After working on Mary Mack 5000 and adding the rocker vests with the sensors, I think I understand more not only how technology can enhance the game experience, but also how costumes can. Sure, I could have kept the sensors on bandana straps, but the vest was more stable — kept the sensors together in a neat pack so it was easier to put on and take off. But more importantly it also added to the immersive game experience. I think there is a lot of room for incorporating various technology beyond the contact sensor system, when it comes to bodies/costumes that I need to explore more, such as IR, 3D projection, computer vision and the hacked Kinect. This idea really excites me and clicks with me, as a large part of my career has been in fashion design (and a little in costumes too).
Good news. I am extremely grateful for this opportunity to continue building games. I hope X-lab gets continued somehow, and I hope to introduce some workshop ideas soon!
I have been obviously neglecting my blog for the last few months, but I assure you there is a good reason — X-lab! X-lab was sort of a work-in-progress exhibition in the main space at Eyebeam. So imagine the gallery usually for finished works, filled up instead with artists working on their projects, engaging with the public during gallery hours. I used to space to set up Ninja Shadow Warrior and to build the physical game, as well as used the generous table space to work on improving Mary Mack 5000. It was wonderful meeting people, watching people try out the game, and getting feedback. This is kind of the most ideal situation for designing and making games, I think.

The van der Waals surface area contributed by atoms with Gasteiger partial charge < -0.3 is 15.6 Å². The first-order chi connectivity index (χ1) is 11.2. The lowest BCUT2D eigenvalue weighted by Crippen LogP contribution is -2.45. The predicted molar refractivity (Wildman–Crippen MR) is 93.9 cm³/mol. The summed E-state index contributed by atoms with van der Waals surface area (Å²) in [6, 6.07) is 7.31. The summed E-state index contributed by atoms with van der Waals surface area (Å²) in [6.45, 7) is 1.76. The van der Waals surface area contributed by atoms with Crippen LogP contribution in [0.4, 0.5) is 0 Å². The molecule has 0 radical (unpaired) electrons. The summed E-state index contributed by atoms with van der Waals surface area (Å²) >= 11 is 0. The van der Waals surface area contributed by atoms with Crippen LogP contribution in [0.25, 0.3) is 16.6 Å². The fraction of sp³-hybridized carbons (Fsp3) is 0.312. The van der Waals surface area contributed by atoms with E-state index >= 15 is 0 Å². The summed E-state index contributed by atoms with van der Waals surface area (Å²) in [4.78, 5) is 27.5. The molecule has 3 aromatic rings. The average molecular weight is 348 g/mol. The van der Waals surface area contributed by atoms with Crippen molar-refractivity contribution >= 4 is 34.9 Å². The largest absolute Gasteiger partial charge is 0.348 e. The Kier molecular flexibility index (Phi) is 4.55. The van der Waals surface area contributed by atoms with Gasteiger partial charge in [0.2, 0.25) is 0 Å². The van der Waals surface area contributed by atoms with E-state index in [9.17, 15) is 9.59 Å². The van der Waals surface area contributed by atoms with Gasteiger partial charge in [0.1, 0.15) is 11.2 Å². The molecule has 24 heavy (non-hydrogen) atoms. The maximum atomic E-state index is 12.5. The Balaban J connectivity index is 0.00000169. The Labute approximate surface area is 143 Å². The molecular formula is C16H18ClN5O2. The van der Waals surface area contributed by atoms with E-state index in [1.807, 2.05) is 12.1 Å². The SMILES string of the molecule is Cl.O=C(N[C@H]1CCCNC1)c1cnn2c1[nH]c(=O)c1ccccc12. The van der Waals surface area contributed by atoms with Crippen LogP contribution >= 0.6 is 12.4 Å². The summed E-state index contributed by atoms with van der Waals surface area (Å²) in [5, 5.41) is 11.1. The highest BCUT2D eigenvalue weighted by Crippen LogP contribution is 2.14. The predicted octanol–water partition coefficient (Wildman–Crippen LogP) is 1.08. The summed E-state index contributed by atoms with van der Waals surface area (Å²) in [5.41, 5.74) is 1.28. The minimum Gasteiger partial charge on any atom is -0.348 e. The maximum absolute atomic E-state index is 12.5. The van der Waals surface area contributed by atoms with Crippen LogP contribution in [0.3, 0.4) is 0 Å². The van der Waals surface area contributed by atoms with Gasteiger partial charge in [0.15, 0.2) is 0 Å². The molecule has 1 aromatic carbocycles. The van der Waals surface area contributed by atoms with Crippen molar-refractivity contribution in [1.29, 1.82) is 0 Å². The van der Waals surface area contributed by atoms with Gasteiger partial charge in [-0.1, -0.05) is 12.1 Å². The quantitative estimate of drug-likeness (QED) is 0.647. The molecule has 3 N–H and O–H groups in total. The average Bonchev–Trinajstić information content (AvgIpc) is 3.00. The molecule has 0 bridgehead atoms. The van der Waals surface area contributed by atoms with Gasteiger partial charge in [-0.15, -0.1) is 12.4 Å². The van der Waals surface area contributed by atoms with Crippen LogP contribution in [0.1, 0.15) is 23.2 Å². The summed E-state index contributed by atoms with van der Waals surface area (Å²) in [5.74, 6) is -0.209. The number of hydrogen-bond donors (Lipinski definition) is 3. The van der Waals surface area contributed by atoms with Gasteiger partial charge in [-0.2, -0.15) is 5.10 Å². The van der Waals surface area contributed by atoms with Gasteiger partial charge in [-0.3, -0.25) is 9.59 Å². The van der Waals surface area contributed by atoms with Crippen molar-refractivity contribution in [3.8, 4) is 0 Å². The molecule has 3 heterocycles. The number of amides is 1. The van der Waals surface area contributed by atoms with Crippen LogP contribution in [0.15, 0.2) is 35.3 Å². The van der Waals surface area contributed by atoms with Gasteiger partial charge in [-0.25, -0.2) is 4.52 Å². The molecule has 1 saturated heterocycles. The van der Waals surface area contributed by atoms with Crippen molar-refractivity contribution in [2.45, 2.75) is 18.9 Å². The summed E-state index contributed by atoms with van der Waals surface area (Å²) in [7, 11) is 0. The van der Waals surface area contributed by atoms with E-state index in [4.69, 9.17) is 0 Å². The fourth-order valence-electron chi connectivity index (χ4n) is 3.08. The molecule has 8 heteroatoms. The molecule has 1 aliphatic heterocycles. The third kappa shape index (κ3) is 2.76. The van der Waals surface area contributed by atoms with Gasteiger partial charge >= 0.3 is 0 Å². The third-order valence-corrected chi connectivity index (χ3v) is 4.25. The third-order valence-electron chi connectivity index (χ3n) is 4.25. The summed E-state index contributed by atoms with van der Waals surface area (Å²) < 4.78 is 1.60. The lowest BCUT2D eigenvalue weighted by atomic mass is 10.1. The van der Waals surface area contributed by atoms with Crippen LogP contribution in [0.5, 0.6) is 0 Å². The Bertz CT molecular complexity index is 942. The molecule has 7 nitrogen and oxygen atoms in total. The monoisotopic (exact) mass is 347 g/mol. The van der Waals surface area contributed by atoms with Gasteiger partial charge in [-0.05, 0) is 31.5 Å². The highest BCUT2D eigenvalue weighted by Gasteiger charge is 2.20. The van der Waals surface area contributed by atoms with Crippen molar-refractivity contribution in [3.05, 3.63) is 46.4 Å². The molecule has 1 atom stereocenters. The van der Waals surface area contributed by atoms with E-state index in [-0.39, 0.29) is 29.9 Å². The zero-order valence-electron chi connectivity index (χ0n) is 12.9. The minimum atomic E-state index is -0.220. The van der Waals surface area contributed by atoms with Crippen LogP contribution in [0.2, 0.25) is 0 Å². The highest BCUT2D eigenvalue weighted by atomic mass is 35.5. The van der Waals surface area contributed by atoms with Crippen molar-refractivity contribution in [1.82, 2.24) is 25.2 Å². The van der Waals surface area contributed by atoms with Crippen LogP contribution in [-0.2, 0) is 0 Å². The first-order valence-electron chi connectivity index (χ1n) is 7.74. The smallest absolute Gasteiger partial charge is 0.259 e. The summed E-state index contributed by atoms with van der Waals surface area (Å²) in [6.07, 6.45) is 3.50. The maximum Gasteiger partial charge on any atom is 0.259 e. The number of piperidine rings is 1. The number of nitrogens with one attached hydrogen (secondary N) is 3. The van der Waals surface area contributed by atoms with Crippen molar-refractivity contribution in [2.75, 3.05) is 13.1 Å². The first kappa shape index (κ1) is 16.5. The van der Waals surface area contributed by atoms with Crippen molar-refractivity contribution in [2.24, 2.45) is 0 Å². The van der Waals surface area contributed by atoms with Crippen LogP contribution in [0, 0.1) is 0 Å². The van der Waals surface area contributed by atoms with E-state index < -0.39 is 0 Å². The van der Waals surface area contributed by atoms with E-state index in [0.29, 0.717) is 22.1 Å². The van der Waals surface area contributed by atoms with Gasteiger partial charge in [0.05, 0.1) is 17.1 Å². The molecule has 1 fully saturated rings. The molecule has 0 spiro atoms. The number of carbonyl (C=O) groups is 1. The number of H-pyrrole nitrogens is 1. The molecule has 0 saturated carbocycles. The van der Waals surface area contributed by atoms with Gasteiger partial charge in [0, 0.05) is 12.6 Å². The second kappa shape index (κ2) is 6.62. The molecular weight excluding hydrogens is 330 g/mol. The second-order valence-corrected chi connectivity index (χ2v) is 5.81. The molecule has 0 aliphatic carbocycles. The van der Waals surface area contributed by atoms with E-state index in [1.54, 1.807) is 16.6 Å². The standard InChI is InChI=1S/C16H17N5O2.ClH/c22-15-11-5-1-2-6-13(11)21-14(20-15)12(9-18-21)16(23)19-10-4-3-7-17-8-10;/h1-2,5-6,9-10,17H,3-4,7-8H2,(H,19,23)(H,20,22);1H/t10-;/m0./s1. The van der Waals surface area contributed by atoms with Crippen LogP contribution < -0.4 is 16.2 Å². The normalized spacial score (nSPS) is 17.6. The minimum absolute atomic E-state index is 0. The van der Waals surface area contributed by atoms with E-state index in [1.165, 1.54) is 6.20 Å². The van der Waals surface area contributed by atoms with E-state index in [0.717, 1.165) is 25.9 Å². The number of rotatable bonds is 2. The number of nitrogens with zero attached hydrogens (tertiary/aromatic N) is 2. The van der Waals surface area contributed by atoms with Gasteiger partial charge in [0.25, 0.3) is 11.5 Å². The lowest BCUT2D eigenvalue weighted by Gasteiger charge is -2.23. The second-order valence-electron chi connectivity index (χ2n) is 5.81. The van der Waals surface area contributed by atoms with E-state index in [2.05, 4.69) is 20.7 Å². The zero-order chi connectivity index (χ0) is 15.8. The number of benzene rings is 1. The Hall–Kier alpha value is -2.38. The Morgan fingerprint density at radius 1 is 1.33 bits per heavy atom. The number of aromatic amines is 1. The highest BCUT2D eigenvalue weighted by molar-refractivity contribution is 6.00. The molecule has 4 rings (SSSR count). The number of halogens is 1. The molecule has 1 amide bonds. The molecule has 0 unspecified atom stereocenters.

Anyways, there was a tumblr site set up for X-lab where I would post some entries of how my work had been progressing. Hence the neglect of my blog! I will see if I can transfer some of the content to this blog.
Update: I was able to add the posts from X-lab on earlier posts here.